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The new Camry chucks the American way and gives a desi remix of space, looks and reliability.
The new Camry chucks the American way and gives a desi remix of space, looks and reliability. We like its new-found steering ability. So would make sense if you are in the market to buy a luxury car funded by your rich dad.
Comes naturally to Toyota cars. The new Camry isn’t very different. The platform is a carryover from the previous generation car so it is as plush and pliant for all its occupants. Suspension is solid and soaks up potholes well. Road joints are more heard than felt.
The 2.4-litre 167bhp petrol unit has been dumped for a 2.5-litre petrol engine that churns out a dozen horses more. Peak torque is also up by 9Nm. The Dual VVT-I tech, as seen in the smaller Corolla Altis, also makes its debut in the Camry. The car weighs nearly 1.5 tonnes, which means you cannot feel the upgrade in power vis-a-vis the earlier model. But that doesn’t mean the Camry is slow by any means. The 5-speed auto has been replaced with a six-speed automatic. This is no match on the dual-clutch gems we get from Germany but floor the throttle and the Camry feels agile for its size.
The Camry in India has always been chauffeur-driven so it’s one your dad buys, not you. The new car, despite the splash of chrome does little to change that aspect. It still isn’t modern space-age design or something that would qualify as uber cool. The Camry is inherently a tad too sophisticated to be cool although driving it is a different thing altogether.
So Toyota had a massive battle in the US over quality, which saw the finances go for a toss. But a year down the line, globally, it has had little effect on the Japanese giant. Despite car recalls in the US, it is still perceived as one of the best companies when it comes to automotive quality. In fact, in the US, a whopping 84 per cent of Camrys sold since the last decade, are still in use. Add a few notches to that if you talk of India. Overall fit-and-finish of the Camry is still great although we would have like the leather upholstery on the seat backs to be better finished –that’s the view for the owner, after all?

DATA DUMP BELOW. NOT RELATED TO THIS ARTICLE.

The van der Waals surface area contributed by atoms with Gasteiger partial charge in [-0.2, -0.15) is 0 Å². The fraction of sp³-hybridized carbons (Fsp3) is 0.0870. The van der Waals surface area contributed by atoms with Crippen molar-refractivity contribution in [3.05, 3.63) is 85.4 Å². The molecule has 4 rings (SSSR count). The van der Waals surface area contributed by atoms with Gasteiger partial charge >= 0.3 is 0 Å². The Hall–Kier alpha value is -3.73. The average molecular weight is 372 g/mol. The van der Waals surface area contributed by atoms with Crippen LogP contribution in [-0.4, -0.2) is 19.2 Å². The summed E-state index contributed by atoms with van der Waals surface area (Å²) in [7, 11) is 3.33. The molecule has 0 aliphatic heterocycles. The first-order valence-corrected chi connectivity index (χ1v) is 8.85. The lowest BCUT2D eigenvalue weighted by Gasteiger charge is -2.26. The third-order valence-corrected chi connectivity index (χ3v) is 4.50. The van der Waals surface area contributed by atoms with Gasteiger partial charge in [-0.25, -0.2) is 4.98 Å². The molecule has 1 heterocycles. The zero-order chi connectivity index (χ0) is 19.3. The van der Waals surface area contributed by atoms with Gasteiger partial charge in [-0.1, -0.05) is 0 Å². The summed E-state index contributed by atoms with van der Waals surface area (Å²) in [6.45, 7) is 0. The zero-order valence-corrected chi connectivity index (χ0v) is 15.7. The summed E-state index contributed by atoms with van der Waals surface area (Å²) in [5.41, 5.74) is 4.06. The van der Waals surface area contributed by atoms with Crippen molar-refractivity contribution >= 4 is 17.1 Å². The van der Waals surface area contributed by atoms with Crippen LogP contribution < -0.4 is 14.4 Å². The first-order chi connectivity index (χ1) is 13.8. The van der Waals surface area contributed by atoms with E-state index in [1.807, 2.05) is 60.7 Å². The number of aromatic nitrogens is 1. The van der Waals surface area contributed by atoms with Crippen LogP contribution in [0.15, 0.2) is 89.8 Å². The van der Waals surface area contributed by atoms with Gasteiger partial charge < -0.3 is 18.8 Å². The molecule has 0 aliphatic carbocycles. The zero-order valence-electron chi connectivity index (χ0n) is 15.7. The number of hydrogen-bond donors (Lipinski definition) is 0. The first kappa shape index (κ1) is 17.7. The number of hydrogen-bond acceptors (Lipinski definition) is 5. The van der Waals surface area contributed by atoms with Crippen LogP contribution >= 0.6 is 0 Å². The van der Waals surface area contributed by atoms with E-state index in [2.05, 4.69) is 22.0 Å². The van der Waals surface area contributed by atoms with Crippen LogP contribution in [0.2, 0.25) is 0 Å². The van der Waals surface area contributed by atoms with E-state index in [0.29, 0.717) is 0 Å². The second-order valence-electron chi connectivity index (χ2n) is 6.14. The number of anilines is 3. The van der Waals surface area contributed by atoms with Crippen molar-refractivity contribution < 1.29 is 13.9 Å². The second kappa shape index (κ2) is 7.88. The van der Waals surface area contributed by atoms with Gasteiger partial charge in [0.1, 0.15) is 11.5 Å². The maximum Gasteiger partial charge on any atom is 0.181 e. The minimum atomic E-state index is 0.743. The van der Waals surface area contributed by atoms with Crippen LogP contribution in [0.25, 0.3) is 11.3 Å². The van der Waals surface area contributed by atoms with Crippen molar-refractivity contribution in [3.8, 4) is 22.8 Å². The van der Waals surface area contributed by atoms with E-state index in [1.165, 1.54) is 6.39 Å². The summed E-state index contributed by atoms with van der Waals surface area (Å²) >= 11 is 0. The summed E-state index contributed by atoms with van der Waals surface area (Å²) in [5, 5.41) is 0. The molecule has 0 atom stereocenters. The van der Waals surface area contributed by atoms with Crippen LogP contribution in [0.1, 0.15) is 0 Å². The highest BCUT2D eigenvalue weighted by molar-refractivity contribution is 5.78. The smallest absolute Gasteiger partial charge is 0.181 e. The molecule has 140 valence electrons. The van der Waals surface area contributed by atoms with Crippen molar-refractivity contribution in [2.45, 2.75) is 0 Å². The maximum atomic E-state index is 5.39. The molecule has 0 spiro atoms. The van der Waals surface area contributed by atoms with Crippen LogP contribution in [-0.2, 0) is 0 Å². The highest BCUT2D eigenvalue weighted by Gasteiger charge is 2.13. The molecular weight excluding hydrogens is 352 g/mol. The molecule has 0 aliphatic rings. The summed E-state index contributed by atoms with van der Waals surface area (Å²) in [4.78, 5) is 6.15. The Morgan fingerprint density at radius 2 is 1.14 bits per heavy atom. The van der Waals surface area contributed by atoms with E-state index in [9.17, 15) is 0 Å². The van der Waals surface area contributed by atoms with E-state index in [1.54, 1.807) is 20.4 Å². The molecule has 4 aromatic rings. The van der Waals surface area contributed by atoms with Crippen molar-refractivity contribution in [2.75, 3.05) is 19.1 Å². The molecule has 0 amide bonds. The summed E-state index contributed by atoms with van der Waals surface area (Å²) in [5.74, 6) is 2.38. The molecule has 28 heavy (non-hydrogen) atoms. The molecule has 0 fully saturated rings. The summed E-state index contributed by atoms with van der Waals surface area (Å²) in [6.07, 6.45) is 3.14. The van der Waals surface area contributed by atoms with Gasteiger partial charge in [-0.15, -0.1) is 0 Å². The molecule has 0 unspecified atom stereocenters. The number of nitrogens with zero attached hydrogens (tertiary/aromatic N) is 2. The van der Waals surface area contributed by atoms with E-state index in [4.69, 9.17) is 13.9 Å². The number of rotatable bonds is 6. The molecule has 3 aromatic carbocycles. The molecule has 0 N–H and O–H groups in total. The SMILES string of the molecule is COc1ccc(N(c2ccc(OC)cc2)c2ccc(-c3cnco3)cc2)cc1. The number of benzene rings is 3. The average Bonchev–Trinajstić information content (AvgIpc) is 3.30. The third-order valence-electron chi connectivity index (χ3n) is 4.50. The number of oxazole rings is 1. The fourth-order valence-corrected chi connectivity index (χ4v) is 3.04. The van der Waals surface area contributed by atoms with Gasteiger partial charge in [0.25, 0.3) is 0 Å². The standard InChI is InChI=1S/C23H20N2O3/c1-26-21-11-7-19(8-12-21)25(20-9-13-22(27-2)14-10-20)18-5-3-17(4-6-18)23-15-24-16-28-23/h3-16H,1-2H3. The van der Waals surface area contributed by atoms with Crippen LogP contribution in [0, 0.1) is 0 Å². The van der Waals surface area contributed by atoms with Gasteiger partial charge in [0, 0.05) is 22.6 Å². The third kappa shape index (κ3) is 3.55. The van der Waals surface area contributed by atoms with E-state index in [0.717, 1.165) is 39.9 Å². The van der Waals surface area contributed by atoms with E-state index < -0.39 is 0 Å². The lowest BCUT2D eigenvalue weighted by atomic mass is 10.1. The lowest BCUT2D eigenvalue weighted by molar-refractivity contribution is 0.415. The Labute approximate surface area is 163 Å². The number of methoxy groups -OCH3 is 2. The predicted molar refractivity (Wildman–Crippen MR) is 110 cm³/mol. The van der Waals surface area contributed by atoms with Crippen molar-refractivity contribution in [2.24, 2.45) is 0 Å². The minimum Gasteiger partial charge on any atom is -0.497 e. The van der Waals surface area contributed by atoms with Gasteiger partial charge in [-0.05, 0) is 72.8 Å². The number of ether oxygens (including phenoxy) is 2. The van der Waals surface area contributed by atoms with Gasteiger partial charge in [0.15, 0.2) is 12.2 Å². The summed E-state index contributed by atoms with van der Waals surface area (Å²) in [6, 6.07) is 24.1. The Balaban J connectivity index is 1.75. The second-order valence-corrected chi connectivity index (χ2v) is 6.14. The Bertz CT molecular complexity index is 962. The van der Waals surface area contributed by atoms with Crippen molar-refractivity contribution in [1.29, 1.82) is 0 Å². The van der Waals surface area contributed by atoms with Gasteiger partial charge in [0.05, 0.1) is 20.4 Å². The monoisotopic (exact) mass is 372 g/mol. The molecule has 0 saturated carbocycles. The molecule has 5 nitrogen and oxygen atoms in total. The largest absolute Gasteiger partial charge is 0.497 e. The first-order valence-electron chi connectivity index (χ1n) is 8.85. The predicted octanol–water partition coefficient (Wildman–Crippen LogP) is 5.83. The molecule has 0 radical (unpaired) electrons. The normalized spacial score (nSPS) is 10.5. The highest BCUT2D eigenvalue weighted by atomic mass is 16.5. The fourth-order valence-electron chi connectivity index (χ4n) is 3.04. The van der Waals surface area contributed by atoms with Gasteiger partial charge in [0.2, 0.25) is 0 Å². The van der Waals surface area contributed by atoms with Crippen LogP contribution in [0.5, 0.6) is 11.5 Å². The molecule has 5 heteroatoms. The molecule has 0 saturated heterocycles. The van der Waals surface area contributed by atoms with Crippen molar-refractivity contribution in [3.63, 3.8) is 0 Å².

The Camry is much nicer in this department. Despite its size, a combination of well-weighted steering and good dynamics makes the car defy that notion. It no longer has the typical ‘drive-like-boat’ feel when it comes to cars its size. In fact the car sort of cocoons around the driver giving you the sense that you maybe piloting something much smaller, which is a good thing. This is one of the only aspects where the new Camry feels a bit younger.
Toyota thrives on making practical cars and the new Camry isn’t very different. There’s loads of room – more legroom now for rear passenger. Although that has come at the expense of boot space, still the reduction in the later isn’t much because you still get around 484 litres for luggage. And that’s more than adequate. The car is easier to manage now in traffic thanks to better steering feel. Ride is good on most surfaces and it is built the same way Toyota has been doing it for a long time now – strong enough to be passed on – in working condition - as an inheritance to the next generation.
The new Camry is still not available as diesel but expect it to return atleast 8kpl overall, which is not a bad thing for a car this size. Plus maintenance parts, though expensive, are not known to involve frequent replacements on Camry. This model is being assembled in India so urchasing cost has dropped a bit although a lot of parts are still imported so spare costs may not go down. But expect it to still have good resale value whenever time comes to sell any family inheritance.